Alain de Botton is very pleased with himself. ‘At last’ (!), proclaims the blurb for his book Religion for Atheists, ‘the boring debate between fundamentalist believers and non-believers is finally moved on.’ De Botton is a professional philosopher and founder of The School of Life, an alternative London ‘college’ which offers courses in better living. His writing, which has included reflections on architecture, travel and work, suggests a humanist world view. This perspective, rather than one of rabid atheism, seems to allow him to view faith more soberly than a Dawkins or Hitchens.
This book gives life to his latest Big Idea – that rather than mocking and tearing down organised religions, the secular world should steal their best bits. In this book, he attempts not only to pick the choice cuts from what in his view is religion’s carcass, he also suggests practical ways in which the ideas proposed (but not owned) by the major faiths, such as community or forgiveness, can be reimagined for the modern age.
Beyond a few opening words of explanation, in which the very idea that religion might contain actual truth is brushed past with a scoff, de Botton dives straight in to the practical application of his hypothesis. The bulk of the book takes us through nine key teachings and emphases of religion, emptying each of any sense of divinity, and then constructing new initiatives from what remains.
We start by looking at the notion of community; the idea that we may want to relate to a wide circle of other humans for the common good. Religion is a great vehicle for this, he argues, because it creates natural contexts in which we can practice it. The faiths address problems such as loneliness, self obsession and the strange alienation of living among millions in a city, by bringing people together in the pursuit of something bigger. Using the example of the Catholic Mass, de Botton unpacks how corporate religious events contain elements which subtly strengthen the bonds between their participants, and help people to relate to those with whom they would not normally mix. He uses this, and the Eucharist in particular, as a springboard to talk about how eating together with relative strangers is a key element of practicing faith in community. And here, de Botton puts his hypothesis into action, and delivers one of the practical punchlines scattered throughout the book. What if we were to now remove the idea of faith from this scenario?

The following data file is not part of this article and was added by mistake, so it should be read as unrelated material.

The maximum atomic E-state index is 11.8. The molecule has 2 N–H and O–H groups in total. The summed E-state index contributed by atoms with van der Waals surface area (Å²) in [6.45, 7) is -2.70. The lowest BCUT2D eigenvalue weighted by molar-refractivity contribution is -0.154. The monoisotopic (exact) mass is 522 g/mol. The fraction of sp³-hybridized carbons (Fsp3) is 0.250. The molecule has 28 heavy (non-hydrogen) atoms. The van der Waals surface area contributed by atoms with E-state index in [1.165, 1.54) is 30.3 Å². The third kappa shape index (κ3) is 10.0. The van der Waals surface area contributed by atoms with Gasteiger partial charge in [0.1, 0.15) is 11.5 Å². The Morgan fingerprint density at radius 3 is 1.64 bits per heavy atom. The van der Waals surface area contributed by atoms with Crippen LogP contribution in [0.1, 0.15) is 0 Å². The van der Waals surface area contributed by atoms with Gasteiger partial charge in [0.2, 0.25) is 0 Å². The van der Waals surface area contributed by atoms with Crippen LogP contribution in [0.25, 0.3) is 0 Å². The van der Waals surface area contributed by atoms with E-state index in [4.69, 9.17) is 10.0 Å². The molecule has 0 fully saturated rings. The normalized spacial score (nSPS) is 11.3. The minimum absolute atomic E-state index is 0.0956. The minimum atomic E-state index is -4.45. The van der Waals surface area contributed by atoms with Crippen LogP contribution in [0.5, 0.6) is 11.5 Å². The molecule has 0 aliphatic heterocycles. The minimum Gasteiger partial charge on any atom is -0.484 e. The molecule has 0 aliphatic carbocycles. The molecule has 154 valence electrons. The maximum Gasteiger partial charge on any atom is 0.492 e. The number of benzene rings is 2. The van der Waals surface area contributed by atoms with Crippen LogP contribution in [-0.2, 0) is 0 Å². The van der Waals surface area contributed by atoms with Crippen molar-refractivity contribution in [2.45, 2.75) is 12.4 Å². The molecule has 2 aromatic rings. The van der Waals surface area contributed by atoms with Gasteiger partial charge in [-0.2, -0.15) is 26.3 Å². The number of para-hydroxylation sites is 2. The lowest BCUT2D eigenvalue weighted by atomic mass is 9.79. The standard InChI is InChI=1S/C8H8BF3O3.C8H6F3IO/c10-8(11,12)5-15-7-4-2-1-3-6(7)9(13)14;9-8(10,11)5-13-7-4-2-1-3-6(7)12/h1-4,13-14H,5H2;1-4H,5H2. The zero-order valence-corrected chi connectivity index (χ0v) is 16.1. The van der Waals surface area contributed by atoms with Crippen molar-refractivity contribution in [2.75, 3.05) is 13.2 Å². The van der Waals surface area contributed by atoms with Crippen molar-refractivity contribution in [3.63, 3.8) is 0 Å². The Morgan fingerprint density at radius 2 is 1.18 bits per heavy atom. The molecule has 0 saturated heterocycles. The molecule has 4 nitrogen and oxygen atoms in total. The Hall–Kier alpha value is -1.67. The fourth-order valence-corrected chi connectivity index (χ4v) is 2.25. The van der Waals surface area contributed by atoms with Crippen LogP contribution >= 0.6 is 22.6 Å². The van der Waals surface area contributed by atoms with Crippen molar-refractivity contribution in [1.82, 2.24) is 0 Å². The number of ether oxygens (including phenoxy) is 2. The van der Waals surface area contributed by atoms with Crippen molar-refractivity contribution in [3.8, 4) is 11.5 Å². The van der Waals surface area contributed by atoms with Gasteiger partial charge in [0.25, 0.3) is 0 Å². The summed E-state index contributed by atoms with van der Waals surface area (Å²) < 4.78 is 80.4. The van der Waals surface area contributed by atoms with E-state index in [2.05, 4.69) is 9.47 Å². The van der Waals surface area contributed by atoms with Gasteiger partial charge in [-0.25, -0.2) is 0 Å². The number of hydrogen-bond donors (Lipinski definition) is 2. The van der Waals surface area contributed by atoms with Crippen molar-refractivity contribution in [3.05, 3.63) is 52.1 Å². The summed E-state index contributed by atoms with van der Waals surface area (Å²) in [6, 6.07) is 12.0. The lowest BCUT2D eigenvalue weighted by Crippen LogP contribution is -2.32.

So de Botton proposes the idea of an agape restaurant as ‘an ideal restaurant of the future’, in which people are seated along benches, deliberately spaced apart from friends or family members, and given an instruction book to help them navigate the initial awkwardness of conversation with strangers. ‘By simple virtue of occupying the same space,’ he writes, ‘guests would – as in a church – be signaling their allegiance to a spirit of community and friendship’.
This is how he tends to close each section or chapter; either with a brief description of a new idea that has stolen elements from the practices of religious communities, or with a mocked-up illustration of the same. Sticker reward charts for adults to encourage kindness; billboards to promote moral virtues; even an annual orgy of debauchery in the aforementioned restaurant based on the medieval Feast of Fools (a long-forbidden practice among rogue clergy which de Botton seems to slyly suggest was part of orthodox Christianity). Supposedly, these strategies will help us to become a better society by rediscovering and recapturing ancient wisdom.